Fashion film has become the creative brand’s latest method of communication. This new medium is heralded by established and underground design houses alike. London Fashion Week has become a film festival of sorts, and this week one brand in search of alternative ways to showcase their Autumn/Winter 13 collections introduced an integrated fashion film and image project. McQ’s creative team collaborated with photographer Roger Deckker to devise a mood image series and a film to capture the brand’s youthful aesthetic, rebellious nature and street-inspired heritage.
The film takes inspiration from twentieth-century avant-garde Czechoslovakian and post-war Italian cinema but is set in modern London. Comprised of a series of unlinked vignettes, featuring models Maria Bradley and Botond Cseke, the short is both climactic and ethereal.
If you didn’t have one already, October 31st is a singular excuse for embracing your dark side; whether you’ve kohled your eyes up to the nines or simply put on your favourite moody stare. And no other label has the haute goth look all tied up more than Alexander McQueen.
Tonight the Dover Street McQ store is opening its doors to all spirits to enter and celebrate Halloween McQ style. For those who preregister before the event, there’s a treat of 20 per cent discount. Not a bad trick eh?
McQ Dover Street flagship store 5pm – 8pm. Sign up here.
It’s been two years since Sarah Burton was appointed creative director of Alexander McQueen. Since then, her success at the label has been nothing short of a phoenix rising from the ashes.
Following the tragic and sudden loss of Lee McQueen, his design assistant for over 14 years was immediately thrust into the large gap that the English enfant terrible of fashion had left. Aside from the mourning of such a close friend, the expectations on Burton to continue his legacy were another heavy burden for the Manchester-born designer to carry.
But rather than crumble under the pressure, she excelled. From the delicate, earth motherly collection for Spring/Summer 2011 with which she made her debut to the futuristically astounding designs for this season, Burton has stepped out of the shadow of Lee McQueen to become a distinguishable design talent in her own right. Here is a woman who unarguably embeds the label’s DNA into every piece, but has considerably lightened up the overall feel of every collection from the at times dark and tortured soul that we knew and loved about the late designer’s collections to something softer, but equally breathtaking.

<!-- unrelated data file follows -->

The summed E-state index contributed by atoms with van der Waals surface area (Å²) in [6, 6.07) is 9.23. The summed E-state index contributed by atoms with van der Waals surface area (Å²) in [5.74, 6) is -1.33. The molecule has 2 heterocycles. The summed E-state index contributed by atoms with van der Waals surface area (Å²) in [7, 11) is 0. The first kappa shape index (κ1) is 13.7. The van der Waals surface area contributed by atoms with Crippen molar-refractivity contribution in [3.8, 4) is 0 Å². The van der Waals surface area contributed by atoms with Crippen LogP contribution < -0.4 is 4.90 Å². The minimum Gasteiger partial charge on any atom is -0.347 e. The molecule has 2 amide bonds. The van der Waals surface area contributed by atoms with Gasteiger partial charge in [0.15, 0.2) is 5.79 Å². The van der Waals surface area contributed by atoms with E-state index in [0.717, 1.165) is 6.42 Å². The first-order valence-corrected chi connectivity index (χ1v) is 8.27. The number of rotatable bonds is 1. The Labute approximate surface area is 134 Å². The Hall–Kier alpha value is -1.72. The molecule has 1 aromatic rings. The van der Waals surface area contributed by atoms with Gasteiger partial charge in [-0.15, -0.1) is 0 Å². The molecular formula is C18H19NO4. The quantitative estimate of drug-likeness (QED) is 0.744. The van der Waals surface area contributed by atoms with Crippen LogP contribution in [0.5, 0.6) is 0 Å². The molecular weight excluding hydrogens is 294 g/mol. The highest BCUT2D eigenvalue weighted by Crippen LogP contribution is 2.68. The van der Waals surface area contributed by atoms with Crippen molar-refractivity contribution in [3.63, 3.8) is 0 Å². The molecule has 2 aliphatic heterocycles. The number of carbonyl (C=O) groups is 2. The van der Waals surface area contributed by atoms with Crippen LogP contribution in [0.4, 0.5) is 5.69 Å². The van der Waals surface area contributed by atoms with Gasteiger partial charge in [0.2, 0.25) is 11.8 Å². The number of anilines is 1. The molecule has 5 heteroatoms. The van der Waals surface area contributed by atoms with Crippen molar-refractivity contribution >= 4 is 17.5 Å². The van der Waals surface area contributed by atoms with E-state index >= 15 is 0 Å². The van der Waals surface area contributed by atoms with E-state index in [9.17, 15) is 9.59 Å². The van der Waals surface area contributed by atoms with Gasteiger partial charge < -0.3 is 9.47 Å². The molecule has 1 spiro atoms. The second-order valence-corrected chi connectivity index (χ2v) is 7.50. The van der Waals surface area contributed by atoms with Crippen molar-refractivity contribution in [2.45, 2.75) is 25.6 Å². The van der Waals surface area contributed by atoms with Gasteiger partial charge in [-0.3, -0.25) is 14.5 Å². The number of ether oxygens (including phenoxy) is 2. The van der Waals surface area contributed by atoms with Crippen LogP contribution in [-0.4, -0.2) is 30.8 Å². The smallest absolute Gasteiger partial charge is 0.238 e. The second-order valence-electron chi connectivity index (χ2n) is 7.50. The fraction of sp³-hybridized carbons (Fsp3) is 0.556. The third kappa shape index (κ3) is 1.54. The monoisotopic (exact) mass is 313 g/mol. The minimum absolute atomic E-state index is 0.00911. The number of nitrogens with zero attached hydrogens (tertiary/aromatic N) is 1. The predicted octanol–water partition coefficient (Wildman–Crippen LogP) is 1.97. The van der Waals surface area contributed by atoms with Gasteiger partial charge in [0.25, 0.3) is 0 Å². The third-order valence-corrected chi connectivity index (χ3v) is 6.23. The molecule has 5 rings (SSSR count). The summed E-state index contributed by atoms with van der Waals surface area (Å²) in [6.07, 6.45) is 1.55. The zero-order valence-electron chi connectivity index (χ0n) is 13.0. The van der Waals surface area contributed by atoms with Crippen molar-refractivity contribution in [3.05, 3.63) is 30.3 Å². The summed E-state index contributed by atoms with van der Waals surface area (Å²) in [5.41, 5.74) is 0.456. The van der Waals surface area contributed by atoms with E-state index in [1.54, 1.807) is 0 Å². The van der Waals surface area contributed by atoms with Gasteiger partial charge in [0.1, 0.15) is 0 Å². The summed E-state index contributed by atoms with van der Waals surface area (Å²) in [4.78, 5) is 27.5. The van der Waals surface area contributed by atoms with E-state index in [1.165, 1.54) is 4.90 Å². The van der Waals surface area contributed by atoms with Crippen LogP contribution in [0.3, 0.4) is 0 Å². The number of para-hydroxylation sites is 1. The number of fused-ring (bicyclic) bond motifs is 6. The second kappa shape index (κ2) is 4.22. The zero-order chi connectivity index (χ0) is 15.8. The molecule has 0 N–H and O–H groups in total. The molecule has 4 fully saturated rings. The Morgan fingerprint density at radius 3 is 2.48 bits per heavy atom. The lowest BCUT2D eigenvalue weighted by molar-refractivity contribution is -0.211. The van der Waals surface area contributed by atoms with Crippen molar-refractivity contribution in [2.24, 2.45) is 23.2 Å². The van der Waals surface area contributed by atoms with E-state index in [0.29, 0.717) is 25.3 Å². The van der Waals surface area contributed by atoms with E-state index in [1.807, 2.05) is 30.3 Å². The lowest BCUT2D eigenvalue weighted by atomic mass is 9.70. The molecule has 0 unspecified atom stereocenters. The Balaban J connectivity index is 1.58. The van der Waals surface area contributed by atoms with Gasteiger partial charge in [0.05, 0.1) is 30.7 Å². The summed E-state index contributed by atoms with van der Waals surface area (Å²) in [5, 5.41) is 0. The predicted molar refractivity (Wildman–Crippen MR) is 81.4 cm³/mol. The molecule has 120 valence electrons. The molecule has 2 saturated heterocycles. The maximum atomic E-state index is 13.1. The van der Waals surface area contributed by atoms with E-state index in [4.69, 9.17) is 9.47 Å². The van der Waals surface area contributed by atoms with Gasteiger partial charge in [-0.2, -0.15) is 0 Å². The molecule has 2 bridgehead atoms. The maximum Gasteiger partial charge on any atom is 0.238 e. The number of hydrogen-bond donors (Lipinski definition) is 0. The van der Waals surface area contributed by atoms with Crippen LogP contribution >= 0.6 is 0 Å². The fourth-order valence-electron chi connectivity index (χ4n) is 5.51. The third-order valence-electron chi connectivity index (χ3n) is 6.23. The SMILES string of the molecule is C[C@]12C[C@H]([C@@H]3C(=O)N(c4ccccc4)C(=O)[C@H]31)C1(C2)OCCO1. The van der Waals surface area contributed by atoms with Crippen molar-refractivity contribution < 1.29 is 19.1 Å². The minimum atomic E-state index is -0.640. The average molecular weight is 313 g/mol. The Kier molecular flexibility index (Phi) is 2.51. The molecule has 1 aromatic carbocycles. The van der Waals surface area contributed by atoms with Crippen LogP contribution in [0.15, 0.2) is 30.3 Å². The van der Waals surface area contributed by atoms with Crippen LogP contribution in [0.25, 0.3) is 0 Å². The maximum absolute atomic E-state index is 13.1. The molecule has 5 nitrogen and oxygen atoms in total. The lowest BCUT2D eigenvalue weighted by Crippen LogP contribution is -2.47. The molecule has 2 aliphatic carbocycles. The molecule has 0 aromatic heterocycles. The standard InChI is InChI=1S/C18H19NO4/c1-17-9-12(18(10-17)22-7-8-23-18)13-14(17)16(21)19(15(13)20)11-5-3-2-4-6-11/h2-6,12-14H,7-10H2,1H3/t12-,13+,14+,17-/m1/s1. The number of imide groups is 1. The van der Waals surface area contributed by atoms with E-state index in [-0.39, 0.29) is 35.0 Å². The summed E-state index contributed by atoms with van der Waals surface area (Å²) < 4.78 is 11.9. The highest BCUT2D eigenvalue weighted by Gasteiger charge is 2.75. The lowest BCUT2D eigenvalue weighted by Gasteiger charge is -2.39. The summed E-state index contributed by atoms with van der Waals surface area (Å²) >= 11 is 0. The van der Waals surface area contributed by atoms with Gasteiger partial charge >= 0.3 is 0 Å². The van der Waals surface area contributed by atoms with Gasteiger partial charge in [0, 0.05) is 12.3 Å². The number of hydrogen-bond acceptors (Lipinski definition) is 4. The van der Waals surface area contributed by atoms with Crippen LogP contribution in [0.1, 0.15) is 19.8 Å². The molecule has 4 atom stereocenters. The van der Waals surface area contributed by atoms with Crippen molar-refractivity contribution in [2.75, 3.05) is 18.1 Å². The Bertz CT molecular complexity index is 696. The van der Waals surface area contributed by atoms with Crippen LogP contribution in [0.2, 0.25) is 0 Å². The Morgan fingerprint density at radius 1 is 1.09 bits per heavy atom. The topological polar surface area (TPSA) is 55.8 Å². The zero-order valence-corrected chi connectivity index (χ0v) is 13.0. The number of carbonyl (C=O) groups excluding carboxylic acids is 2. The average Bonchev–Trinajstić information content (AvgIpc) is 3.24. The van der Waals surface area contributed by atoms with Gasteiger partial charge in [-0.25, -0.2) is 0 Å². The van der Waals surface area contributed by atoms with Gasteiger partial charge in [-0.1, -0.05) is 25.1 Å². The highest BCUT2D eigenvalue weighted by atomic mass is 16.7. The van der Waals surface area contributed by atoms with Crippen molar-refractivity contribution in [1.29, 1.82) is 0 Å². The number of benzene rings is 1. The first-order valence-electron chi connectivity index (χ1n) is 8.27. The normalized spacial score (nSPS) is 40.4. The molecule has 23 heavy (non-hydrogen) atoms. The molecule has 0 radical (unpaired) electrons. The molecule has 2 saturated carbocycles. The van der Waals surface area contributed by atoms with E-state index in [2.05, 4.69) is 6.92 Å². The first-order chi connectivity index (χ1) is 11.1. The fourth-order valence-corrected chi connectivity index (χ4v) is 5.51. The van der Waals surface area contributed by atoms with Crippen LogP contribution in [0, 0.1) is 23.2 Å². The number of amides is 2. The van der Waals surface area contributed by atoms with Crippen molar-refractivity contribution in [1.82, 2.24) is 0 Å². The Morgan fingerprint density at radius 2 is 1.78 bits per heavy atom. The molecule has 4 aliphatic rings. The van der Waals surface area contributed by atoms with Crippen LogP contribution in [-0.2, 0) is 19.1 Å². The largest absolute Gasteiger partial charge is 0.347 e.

There is not just her accomplishments at the main line label to praise: having debuted the brand’s diffusion line McQ on the runway in a military and forest-inspired show this London Fashion Week, as well as establishing its first standalone boutique in the capital, Burton isn’t just continuing the brand founded by her mentor, she is reviving it. Managing to guide the label from a desolate tragedy into a bright future, it’s safe to say that Lee McQueen wouldn’t have wanted it any other way.
McQ showed on the catwalk at for the first time in its six year history in what was a powerful assertion of the label’s place within Alexander McQueen’s legacy. All the McQueen DNA was present at McQ’s A/W12 show at The Sorting Office High Holborn, but simply delivered in a more compact and accessible package.
Taking a stripped back wartime aesthetic as her starting point, with felted wool and tan and hunter green tailoring, Sarah Burton weaved a collection that was in parts army surplus and in others Black Watch. To finish were beautiful tulle and applique dresses reminiscent of the luxury and excess of Dior’s New Look – modelled by Kristen McMenamy with a gothic twist.
This was a collection of retro-romanticism rendered in rich fabrics and dark tones, proving the almost impossible, that a diffusion range can still be luxurious and beautifully tailored – prepare to see more McQ everyday.